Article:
February 26, 2021 at 5:00 am ET
The drug pricing debate continues to rage on, both at the federal level – look to H.R. 3, seen in the House in 2019 that imported foreign pricing models, which a recent Congressional Budget Office report acknowledges relied on the Quality-Adjusted Life Year to score savings – and in the states, like in my home state of Massachusetts, where our Health Policy Commission has signed a contract with the Institute for Clinical and Economic Review to develop a framework to determine the “value” a drug. What perplexes me about this debate is that though there is messaging about “helping patients,” patients are consulted by policymakers or the press.
I am the mother of four children, three of whom have rare diseases and a full-time patient advocate. Since no one has asked us what we think, I feel compelled to ensure the voice of the patient is heard, since the outcome of this debate impacts us deeply.
Eighteen years ago, when my sons were diagnosed with Duchenne muscular dystrophy, there were no treatments. I was told to take my sons home and love them, because they would not survive until adulthood. My family has been lucky. We have lived through a major shift for Duchenne. We now have treatments, but what we are learning is that access to these new treatments has become the next frontier.
Recently, in their quest to lower drug costs, policymakers and payers keep looking to easy and simplistic formulas to determine the value of a drug. Typically, this comes in the form of cost-effectiveness analyses, which utilize a metric called the QALY. The QALY is a concerning metric, as it places a lower value on treatments that extend the lives of people with disabilities and chronic illnesses, like my sons. Other countries, like Canada and the United Kingdom, rely on this type of assessment, and in these countries, rare disease patients generally do not receive access to novel therapeutics.
Historically, the United States has been against the use of the QALY, and a ban on its use in Medicare was included in the Affordable Care Act. In 2019, the National Council on Disability, an independent federal agency, cautioned against relying on the QALY in any federal program, releasing a report that found that relying on the QALY to make coverage decisions would violate United States disability and civil rights laws.
Despite the discriminatory nature of QALY-based assessments and the ban on its use in Medicare, some nongovernmental groups continue to conduct these assessments and showcase them as a solution for state Medicaid programs to lower their drug prices. The preeminent of these groups is the Institute for Clinical and Economic Review, which is based in Boston and refers to the QALY as the “gold standard.”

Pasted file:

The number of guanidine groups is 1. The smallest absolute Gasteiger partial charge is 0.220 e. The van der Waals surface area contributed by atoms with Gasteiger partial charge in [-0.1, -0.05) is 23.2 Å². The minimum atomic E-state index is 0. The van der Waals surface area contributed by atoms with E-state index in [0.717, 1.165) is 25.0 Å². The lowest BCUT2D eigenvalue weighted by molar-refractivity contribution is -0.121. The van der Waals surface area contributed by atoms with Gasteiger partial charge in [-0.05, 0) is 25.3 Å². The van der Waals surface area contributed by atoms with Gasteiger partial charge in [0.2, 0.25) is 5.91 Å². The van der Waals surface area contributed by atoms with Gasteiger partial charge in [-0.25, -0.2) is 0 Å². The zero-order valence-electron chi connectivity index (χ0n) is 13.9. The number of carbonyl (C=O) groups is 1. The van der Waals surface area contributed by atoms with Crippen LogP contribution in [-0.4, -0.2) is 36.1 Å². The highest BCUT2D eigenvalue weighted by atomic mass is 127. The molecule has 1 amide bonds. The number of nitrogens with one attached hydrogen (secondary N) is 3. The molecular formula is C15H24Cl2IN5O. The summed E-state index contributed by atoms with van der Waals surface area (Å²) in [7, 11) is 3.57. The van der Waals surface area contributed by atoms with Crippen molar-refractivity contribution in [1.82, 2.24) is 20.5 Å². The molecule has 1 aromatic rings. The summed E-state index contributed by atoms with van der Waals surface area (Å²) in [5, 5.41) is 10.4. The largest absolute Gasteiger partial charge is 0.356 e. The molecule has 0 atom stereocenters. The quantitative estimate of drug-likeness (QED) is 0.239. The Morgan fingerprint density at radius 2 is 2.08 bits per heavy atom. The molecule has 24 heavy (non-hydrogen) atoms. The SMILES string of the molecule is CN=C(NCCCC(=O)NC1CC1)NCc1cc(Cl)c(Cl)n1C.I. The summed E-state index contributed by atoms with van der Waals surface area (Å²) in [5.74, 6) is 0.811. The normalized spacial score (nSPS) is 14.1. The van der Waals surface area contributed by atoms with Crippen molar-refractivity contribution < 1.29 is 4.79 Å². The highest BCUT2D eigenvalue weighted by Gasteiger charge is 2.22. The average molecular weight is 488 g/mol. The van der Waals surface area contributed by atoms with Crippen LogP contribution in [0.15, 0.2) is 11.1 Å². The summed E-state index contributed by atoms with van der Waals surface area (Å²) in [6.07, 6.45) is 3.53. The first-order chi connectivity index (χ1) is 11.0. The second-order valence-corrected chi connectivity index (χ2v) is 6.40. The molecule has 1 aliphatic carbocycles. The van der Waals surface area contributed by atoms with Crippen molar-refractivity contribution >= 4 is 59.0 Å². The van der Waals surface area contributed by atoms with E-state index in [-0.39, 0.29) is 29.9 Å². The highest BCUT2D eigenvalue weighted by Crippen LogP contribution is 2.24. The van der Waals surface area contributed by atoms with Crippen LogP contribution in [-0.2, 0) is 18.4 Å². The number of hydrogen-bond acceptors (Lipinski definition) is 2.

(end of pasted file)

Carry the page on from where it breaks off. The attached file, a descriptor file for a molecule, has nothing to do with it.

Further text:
I personally engaged with ICER on its review of Duchenne treatments. My son Max was enrolled in a clinical trial for exondys 51, which was approved in 2016 and assessed by ICER immediately upon approval. It isn’t a cure, but we see value in it. Max has less fatigue, and he is able to move around in bed on his own. These are huge quality-of-life improvements for both Max and me as his caregiver.
ICER’s assessments are one-dimensional and fail to capture the quality-of-life outcomes that matter to patients, like my son’s ability to move in bed on his own. Families living with health conditions understand that incremental benefits make a difference. You may not be so concerned when your child stops walking but when they stop being able to feed themselves, roll in bed — those things have grave implications. ICER’s value models fail to capture these critical benefits and reverts to broad categories like “ambulatory or wheelchair bound.”
I am concerned that federal and state policymakers continue to reference ICER as they look to lower the cost of drugs. For example, the recent CBO report on H.R. 3 directly references ICER’s QALY-based assessments and notes that savings are based on “avoidance of coverage.” Let me be clear: This means denial of care to patients like my sons. This is leading us in a direction where rare disease patients will have even greater difficulty accessing needed treatments.
I do not want any other family to be in the situation I was 18 years ago, when my doctor told me there was no hope for my children. These treatments now exist, and we must preserve patient access to them.
Jenn McNary is a trusted voice in the rare disease community, as a mother, public speaker and fierce advocate; her work in the rare disease space as a thought leader earned her the Ryan’s Quest Ryan’s Hero award in 2013, a nomination for the Global Genes Champion of Hope award in 2014 and the prestigious 2017 Meyer-Whalley Instrument of change award.
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